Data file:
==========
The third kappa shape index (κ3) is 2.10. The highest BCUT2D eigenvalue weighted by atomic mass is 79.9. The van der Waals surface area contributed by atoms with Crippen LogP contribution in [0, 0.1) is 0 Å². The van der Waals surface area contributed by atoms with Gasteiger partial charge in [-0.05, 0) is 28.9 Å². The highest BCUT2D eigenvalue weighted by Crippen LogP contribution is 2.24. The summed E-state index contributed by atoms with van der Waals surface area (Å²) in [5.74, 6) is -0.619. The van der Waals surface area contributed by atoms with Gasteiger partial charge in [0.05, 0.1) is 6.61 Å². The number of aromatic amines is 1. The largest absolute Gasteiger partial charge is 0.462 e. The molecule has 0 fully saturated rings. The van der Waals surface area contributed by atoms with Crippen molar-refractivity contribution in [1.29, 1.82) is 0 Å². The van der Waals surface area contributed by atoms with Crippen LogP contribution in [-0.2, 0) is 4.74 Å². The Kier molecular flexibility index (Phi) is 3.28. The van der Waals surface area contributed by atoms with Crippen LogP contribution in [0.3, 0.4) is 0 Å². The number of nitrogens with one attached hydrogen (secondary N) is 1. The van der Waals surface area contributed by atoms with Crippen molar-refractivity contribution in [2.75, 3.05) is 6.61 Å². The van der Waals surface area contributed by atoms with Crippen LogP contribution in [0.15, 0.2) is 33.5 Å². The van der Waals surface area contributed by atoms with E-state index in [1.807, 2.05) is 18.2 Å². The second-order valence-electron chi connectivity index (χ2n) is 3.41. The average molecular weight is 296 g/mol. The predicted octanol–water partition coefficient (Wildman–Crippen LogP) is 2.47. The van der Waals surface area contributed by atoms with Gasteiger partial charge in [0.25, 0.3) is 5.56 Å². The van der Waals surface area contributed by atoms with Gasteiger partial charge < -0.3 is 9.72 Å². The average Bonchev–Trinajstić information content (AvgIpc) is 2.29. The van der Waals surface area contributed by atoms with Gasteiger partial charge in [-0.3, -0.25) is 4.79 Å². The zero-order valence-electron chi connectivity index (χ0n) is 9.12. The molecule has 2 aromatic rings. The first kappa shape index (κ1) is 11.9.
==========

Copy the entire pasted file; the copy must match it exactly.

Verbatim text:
The third kappa shape index (κ3) is 2.10. The highest BCUT2D eigenvalue weighted by atomic mass is 79.9. The van der Waals surface area contributed by atoms with Crippen LogP contribution in [0, 0.1) is 0 Å². The van der Waals surface area contributed by atoms with Gasteiger partial charge in [-0.05, 0) is 28.9 Å². The highest BCUT2D eigenvalue weighted by Crippen LogP contribution is 2.24. The summed E-state index contributed by atoms with van der Waals surface area (Å²) in [5.74, 6) is -0.619. The van der Waals surface area contributed by atoms with Gasteiger partial charge in [0.05, 0.1) is 6.61 Å². The number of aromatic amines is 1. The largest absolute Gasteiger partial charge is 0.462 e. The molecule has 0 fully saturated rings. The van der Waals surface area contributed by atoms with Crippen molar-refractivity contribution in [1.29, 1.82) is 0 Å². The van der Waals surface area contributed by atoms with Crippen LogP contribution in [-0.2, 0) is 4.74 Å². The Kier molecular flexibility index (Phi) is 3.28. The van der Waals surface area contributed by atoms with Crippen LogP contribution in [0.3, 0.4) is 0 Å². The number of nitrogens with one attached hydrogen (secondary N) is 1. The van der Waals surface area contributed by atoms with Crippen molar-refractivity contribution in [2.75, 3.05) is 6.61 Å². The van der Waals surface area contributed by atoms with Crippen LogP contribution in [0.15, 0.2) is 33.5 Å². The van der Waals surface area contributed by atoms with E-state index in [1.807, 2.05) is 18.2 Å². The second-order valence-electron chi connectivity index (χ2n) is 3.41. The average molecular weight is 296 g/mol. The predicted octanol–water partition coefficient (Wildman–Crippen LogP) is 2.47. The van der Waals surface area contributed by atoms with Gasteiger partial charge in [0.25, 0.3) is 5.56 Å². The van der Waals surface area contributed by atoms with Gasteiger partial charge < -0.3 is 9.72 Å². The average Bonchev–Trinajstić information content (AvgIpc) is 2.29. The van der Waals surface area contributed by atoms with Gasteiger partial charge in [-0.3, -0.25) is 4.79 Å². The zero-order valence-electron chi connectivity index (χ0n) is 9.12. The molecule has 2 aromatic rings. The first kappa shape index (κ1) is 11.9.